Mitchell Gold + Bob Williams Chairman and CEO Mitchell Gold

Chairman and CEO Mitchell Gold, who co-founded the company with President Bob Williams in 1989, said he and Williams decided early on that offering child care would be a core part of their benefit offerings for families. 

“Somebody once told me that how you take care of a parent when they’re having their child, especially their first child, really has an impact on that parent and really lets them think long term about who you are as a person, who you are as a company,” Gold said.

“We recognized early on that we had employees with children, and they were distracted. They weren’t giving us their full attention because they were worried about being finished in time to pick up their child, or having to go across town to get their child if something went wrong,” he said.

“If you want loyalty from people, you have to be loyal to them. If you want respect from employees, you have to respect them.”

By removing some of the company’s working parents’ stressors, Gold said Mitchell Gold + Bob Williams has a more engaged, loyal workforce. “Bob and I, early on, recognized that if you want loyalty from people, you have to be loyal to them. If you want respect from employees, you have to respect them. 

If you want them to care about you, we have to care about them. All of these things are two-way roads,” he said.

Gabrielle Sinclair, a first-time mom on the human resources team whose toddler currently attends the child care facility, said she is grateful for the chance to have her child closer to her while she works.

“There’s a lot of angst and anxiety that goes along with being a first-time mom as it is, so knowing that your child is being well cared for puts those things at ease,” Sinclair said.


Sample Benefits at Mitchell Gold + Bob Williams

  • Medical and dental coverage; Flexible Spending Account
  • Company matched 401K retirement plan
  • Staff discount on all products
  • On-site health center for employees and families
  • On-site café serving breakfast and lunch
  • On-site gym
Show 11 footnotes
  1. North Carolina Early Childhood Foundation. “The Research Basis for Family-Friendly Workplaces.” June 14, 2018. https://files.familyforwardnc.com/wp-content/uploads/2018/04/NCECF_FFNCpolicyfactsheet-061418.pdf
  2. North Carolina Early Childhood Foundation. “The Research Basis for Family-Friendly Workplaces.” June 14, 2018. https://files.familyforwardnc.com/wp-content/uploads/2018/04/NCECF_FFNCpolicyfactsheet-061418.pdf
  3. University of Wisconsin Population Health Institute. http://whatworksforhealth.wisc.edu/program.php?t1=20&t2=4&t3=59&id=609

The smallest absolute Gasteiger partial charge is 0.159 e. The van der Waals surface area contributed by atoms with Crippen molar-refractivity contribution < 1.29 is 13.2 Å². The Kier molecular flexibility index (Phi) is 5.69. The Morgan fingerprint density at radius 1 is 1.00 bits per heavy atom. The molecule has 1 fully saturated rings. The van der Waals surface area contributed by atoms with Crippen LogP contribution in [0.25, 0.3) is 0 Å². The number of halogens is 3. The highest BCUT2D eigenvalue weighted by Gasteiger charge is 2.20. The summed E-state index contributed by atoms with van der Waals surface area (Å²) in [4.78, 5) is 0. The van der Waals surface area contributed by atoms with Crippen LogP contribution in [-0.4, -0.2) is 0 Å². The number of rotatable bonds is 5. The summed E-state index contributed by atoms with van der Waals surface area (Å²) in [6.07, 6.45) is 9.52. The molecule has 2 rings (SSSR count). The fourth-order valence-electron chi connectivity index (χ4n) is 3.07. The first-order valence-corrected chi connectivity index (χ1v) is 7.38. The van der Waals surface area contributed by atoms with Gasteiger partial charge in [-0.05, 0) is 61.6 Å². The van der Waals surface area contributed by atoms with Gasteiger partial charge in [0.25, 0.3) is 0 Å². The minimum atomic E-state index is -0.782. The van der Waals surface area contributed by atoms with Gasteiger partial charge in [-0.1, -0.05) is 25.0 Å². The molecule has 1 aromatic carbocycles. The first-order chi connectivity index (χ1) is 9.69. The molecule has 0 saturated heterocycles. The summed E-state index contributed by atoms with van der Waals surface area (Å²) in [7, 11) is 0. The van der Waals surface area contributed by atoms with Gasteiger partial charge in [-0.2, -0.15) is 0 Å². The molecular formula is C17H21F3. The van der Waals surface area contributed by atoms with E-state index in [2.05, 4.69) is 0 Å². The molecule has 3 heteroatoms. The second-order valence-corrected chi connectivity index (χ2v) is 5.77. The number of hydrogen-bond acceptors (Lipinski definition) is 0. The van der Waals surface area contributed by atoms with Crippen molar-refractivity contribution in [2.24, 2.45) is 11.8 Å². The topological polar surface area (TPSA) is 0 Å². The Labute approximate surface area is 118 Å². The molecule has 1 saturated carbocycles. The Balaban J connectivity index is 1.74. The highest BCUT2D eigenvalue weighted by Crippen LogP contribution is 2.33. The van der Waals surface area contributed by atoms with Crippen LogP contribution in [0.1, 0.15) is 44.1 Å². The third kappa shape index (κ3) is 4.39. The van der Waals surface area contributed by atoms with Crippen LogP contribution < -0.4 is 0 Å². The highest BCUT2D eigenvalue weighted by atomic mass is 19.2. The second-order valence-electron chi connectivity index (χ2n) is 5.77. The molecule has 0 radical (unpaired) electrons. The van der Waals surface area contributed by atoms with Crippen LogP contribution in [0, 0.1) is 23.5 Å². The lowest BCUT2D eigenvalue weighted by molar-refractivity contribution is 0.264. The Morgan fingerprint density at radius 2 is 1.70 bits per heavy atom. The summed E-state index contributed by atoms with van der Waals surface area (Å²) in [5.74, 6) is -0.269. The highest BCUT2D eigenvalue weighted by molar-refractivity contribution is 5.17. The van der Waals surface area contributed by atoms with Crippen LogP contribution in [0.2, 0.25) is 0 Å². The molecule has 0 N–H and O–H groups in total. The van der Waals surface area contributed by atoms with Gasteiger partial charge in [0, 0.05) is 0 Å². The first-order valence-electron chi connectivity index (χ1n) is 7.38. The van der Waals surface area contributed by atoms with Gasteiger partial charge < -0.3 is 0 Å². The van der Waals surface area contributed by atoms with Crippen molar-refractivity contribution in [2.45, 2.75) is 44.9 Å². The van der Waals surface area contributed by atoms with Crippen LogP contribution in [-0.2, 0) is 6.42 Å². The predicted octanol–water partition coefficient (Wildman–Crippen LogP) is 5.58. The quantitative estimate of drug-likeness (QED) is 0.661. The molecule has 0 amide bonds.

4. North Carolina Early Childhood Foundation. “The Research Basis for Family-Friendly Workplaces.” June 14, 2018. https://files.familyforwardnc.com/wp-content/uploads/2018/04/NCECF_FFNCpolicyfactsheet-061418.pdf
  5. Enz, Cathy A. and Janet H. Marler. “Child-Care Programs That Make Sense.” The Scholarly Commons. Cornell University School of Hotel Administration. 1993. https://scholarship.sha.cornell.edu/cgi/viewcontent.cgi?referer=https://www.google.com/&httpsredir=1&article=1466&context=articles
  6. Durekas, Fran. “Helping Get On-Site Child Care.” Working Mother. November 30, 2009. https://www.workingmother.com/helping-get-site-child-care
  7. Marz, Michael. “Can a Business Write Off Childcare For Employees?” Houston Chronicle. https://work.chron.com/can-business-write-off-childcareemployees-16377.html
  8. Acosta, R. Alexander and William J. Wiatrowski. “National Compensation Survey: Employee Benefits in the United States, March 2017.” U.S. Department of Labor Bureau of Labor Statistics. March 2017. https://www.bls.gov/ncs/ebs/benefits/2017/ebbl0061.pdf
  9. Society for Human Resource Management. “2018 Employee Benefits: The Evolution of Benefits.” April 2018. https://www.shrm.org/hr-today/trends-and-forecasting/research-and-surveys/Documents/2018%20Employee%20Benefits%20Report.pdf
  10. Acosta, R. Alexander and William Wiatrowski. “National Compensation Survey: Employee Benefits in the United States, March 2017.” U.S. Department of Labor Bureau of Labor Statistics. March 2017. https://www.bls.gov/ncs/ebs/benefits/2017/ebbl0061.pdf
  11. Care.com. “This is how much child care costs in 2018.” July 27, 2018. https://www.care.com/c/stories/2423/how-much-does-child-care-cost/